Case Sensitivity in C#

C# is a case-sensitive language. This means that “hello” and “Hello” are considered completely different by the language. This can often be a problem for beginners, and also can cause the occasional head-scratching for advanced C# or Unity developers.

Generally, in C#, the case sensitivity is not a big concern, as the compiler and IDE (the program you write the code with, e.g. Visual Studio Code or Visual Studio) will tell you if you get something wrong, e.g. if you declared a variable called Speed (upper-case S) and then tried to do this:

speed = 1000;

Your IDE will give you an error something like “The name ‘speed’ does not exist in the current context”, and it will be unable to compile and run your code until you fix the error. Your IDE will tell you exactly which line of code the error is on, and which variable or method has the wrong name.

It’s quite easy to learn the habit of using correct capitalisation when you literally can’t run your program with errors.

Case Sensitivity in Unity

The problem for Unity beginners is the way that Unity’s MonoBehaviour class has special methods that Unity runs automatically during the game life cycle.

If your MonoBehaviour script (generally, all your Unity scripts will be MonoBehaviour scripts) has a method called Update(), that method will run automatically every frame. Unity does that for you. If you have a method called Start(), Unity will run that method when your scene starts.

But…if you name your methods update() and start() (with lowercase first letters), Unity will ignore them. As far as it’s concerned they are not Update() and Start(). However, here is the problem for Unity beginners – neither C# nor Unity will consider calling your methods update() and start() (or onTriggerEnter() or awAkE(), etc.) an error, as they are valid method names. But they won’t be run according to Unity’s game life cycle unless they are written exactly as Unity expects them.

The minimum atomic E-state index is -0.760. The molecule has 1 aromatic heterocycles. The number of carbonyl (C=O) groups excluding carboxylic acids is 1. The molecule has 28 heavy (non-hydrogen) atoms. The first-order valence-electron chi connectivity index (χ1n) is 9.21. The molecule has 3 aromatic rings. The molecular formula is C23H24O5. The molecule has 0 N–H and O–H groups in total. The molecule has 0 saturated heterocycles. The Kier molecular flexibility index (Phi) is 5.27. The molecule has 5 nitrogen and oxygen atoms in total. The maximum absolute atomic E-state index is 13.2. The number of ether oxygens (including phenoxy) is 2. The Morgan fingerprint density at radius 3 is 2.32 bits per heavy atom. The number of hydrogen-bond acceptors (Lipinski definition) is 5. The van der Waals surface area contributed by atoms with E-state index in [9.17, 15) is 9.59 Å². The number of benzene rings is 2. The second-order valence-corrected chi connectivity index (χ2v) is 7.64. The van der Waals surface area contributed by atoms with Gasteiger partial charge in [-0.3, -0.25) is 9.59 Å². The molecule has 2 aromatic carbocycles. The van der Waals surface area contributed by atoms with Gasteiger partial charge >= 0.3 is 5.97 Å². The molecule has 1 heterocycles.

Another thing worth remembering is that you can have both Update() and update() in the same script, and the same goes for variables called ‘speed’ and ‘Speed’…but they will be completely separate from each other, so avoid that!


Make sure your IDE of choice has its integration with Unity set up correctly. Unity has some packages (available from the Unity Package Manager) to connect to Visual Studio and Visual Studio Code, and there are also 3rd party plugins available for different IDEs. These tools and addons will provide help by making Unity’s built-in method names display in a different colour or to have some other kind of hint to distinguish the methods Unity recognises as Unity life cycle methods from all your other code.

Unity names things with quite standard naming conventions, where method names are written in CamelCase where every word in the name starts with a capital letter. If you make sure you do this with your method names, it will be less likely you will name a Unity method incorrectly.

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